More Info: [IMDB] [Amazon]

  • FDR: American Badass! – The most bonkers movie of the year, bar none. Even the manic insanity of Detention takes a backseat to this film’s glorious craziness. Certainly not a movie for everyone, this is an exercise in juvenile humor, but in the most ardent way possible. Just a boatload of fun.

    More Info: [IMDB] [Amazon]

  • Girl Walk // All Day – The notion of a feature-length dance music video isn’t something that seems like it would strike a chord with me, but I’ll be damned if this film didn’t just infect me with its enthusiastic nature. Financed through a Kickstarter campaign and set to mashup artist Girl Talk’s album All Day, the film follows three dancers as they rock their way through New York City. In particular, Anne Marsen’s exuberant attitude is infectious and it’s hard to not like this movie simply because of that…

    More Info: [IMDB] [Watch Online (free)]

  • Goon – Another small film that probably wasn’t seen by enough people, this is a hockey comedy with a heart, something that struck a nerve with me. Worth watching just for Seann William Scott’s amusing monologue (the one with E.T. in it) midway through the film. Scott actually plays this goon as such a lovable character, that it really anchors the entire film. Also, some of the funniest fist-fights of the year!

    More Info: [IMDB] [Amazon]

  • John Dies at the End – Another tiny indie film from Kaedrin fave director Don Coscarelli, this is a very strange film. It’s a wonderfully weird film, episodic but ultimately cohesive, streamlining its non sequitur tendencies while retaining its sense of playful ideas and manic humor. It’s a really fun, interesting movie, worth watching for fans of the horror genre.

    More Info: [IMDB] [Amazon]

  • Lincoln – This is a movie that should be right up my alley. I’m a sucker for movies that portray the excruciating details of something that seems like it should be straightforward. The devil is in the details, and this movie does hit those notes throughout, but I’m curiously soft on this movie for some reason. Perhaps it was the more biopic-like tendencies to go into Lincoln’s personal life and relationships with his wife and son, or that shmaltzy opening sequence, but even considering those, this is a film that I would expect to loom larger in my mind than it does. It’s something I’ll have to revisit at some point, and leave it as an honorable mention for now.

    More Info: [IMDB] [Amazon]

  • Magic Mike – Steven Soderbergh and Channing Tatum, a winning combination. Not a movie I was expecting to enjoy, er, at all, but it was surprisingly effective, even if a few aspects of the story never connected with me. Still, more entertaining than I’d expect, and while certainly a “chick-flick”, it’s not entirely uninteresting for us guys (plus, you know, Olivia Munn).

    More Info: [IMDB] [Amazon]

  • Moonrise Kingdom – Director Wes Anderson’s return to his wheelhouse of quirky cinema was actually an assured and entertaining effort. It features a surprisingly tender love story between young characters (something rarely portrayed well on screen, even if this was quirky), and some great performances, not to mention Anderson’s always keen ear for music. Certainly a contender for the top 10, but it just missed the cut.

    More Info: [IMDB] [Amazon]

  • Sleepless Night – A French thriller that takes place mostly in a single setting (a swanky nightclub), I was surprised at how well this movie was able to wring tension out of a simple premise. An interesting, entertaining thriller, worth checking out if you’re not scared of subtitles.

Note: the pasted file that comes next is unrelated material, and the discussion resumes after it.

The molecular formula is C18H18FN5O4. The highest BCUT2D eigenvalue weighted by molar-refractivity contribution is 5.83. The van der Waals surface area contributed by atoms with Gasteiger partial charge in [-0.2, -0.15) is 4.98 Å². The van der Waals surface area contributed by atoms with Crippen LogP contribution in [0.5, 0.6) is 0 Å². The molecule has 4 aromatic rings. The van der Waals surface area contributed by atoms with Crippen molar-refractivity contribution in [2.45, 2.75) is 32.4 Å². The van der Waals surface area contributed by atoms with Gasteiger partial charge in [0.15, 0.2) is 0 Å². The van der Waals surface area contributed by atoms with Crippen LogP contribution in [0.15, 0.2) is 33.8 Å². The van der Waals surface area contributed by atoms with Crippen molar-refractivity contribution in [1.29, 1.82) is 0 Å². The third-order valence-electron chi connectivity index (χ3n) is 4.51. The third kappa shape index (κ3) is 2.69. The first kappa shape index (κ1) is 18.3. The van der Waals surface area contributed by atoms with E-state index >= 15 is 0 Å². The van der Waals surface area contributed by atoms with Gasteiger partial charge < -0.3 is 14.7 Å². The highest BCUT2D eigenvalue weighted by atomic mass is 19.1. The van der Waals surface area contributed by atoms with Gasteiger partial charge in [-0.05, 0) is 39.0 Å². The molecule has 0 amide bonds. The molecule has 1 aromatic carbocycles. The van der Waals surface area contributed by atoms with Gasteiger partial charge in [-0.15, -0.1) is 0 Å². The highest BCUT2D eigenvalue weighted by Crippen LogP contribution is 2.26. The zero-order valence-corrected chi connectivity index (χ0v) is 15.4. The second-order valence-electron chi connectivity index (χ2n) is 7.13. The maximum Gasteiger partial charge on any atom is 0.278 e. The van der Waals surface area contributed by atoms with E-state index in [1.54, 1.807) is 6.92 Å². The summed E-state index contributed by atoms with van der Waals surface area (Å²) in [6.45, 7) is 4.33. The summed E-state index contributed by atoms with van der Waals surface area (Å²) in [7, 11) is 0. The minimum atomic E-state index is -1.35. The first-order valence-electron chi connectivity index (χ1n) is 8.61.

More Info: [IMDB] [Amazon]

  • Seven Psychopaths – I remember loving this movie when I saw it in the theater, but thinking back on it, very few things are really standing out for me. I just don’t have that much to say about it, which I think says something in itself. Certainly a fast paced, interesting movie with lots of action and snappy dialogue, but perhaps not as deep as it wants to be.

    More Info: [IMDB] [Amazon]

  • Wreck-It Ralph – I had a lot of fun with this movie, and as a video game fan, it was a lot of fun spotting the references and tropes, though fortunately the movie doesn’t rely too heavily on them, instead leaning on its own creations, which are well done. Good voice work, but one absolutely perfect casting in Jack McBrayer as Fix-It Felix.

    More Info: [IMDB] [Amazon]

Just Missed the Cut:

But still worthwhile, in their own way. Presented without comment and in no particular order:

Should Have Seen:

Despite the fact that I’ve seen 72 of this year’s movies (and that this post features 30+ of my favorites), there were a few that got away… mostly because I’m lazy! Or something wasn’t available yet. Take your pick. I may or may not catch up with some of these…

Well that just about wraps up 2012 movies… Stay tuned next Sunday for the usual Oscar Liveblogging – previous installments here: [2012 | 2011 | 2010 | 2009 | 2008 | 2007 | 2006 | 2005 | 2004]

Update: Uh oh! It looks like I miscounted and put 11 movies on my top 10. Dammit, I had a hard enough time narrowing down to 11! Let’s just call two of them a tie. Or something.

2012 Kaedrin Movie Awards: The Arbitrary Awards

As the normal awards have concluded, the abnormals begin. Sometimes I can’t think of enough nominees, other times, it just seems like a movie is doing something so weird that it deserves recognition. A few of these have become an annual tradition, but most are just random and, well, arbitrary. Let’s get to it, shall we:

  • The “You know what happens when a toad gets struck by lightning? The same thing that happens to everything else” Award for Worst Dialogue: Prometheus. I admit that I’m hard on this movie, but it’s just so relentlessly stupid that I can’t help myself. In terms of dialog, this movie has it all. Michael Fassbender actually does a heroic job with his dialog, and comes through mostly unscathed. Most other cast members aren’t so lucky. Two scenes of note: 1. When confronted with a space cobra, a scared scientist actually says “It’s okay baby. It’s okay.” as if this terrifying creature was a cute puppy. 2. The hackneyed way in which it’s revealed that Vickers is Weyland’s daughter. The way “, father” (the comma is important and is almost pronounced out loud) is just sorta tacked on to the scene is just mindblowingly dumb. So there’s probably a bunch of other lines that qualify, but the problem with this award is… who really wants to sit down and document all of that?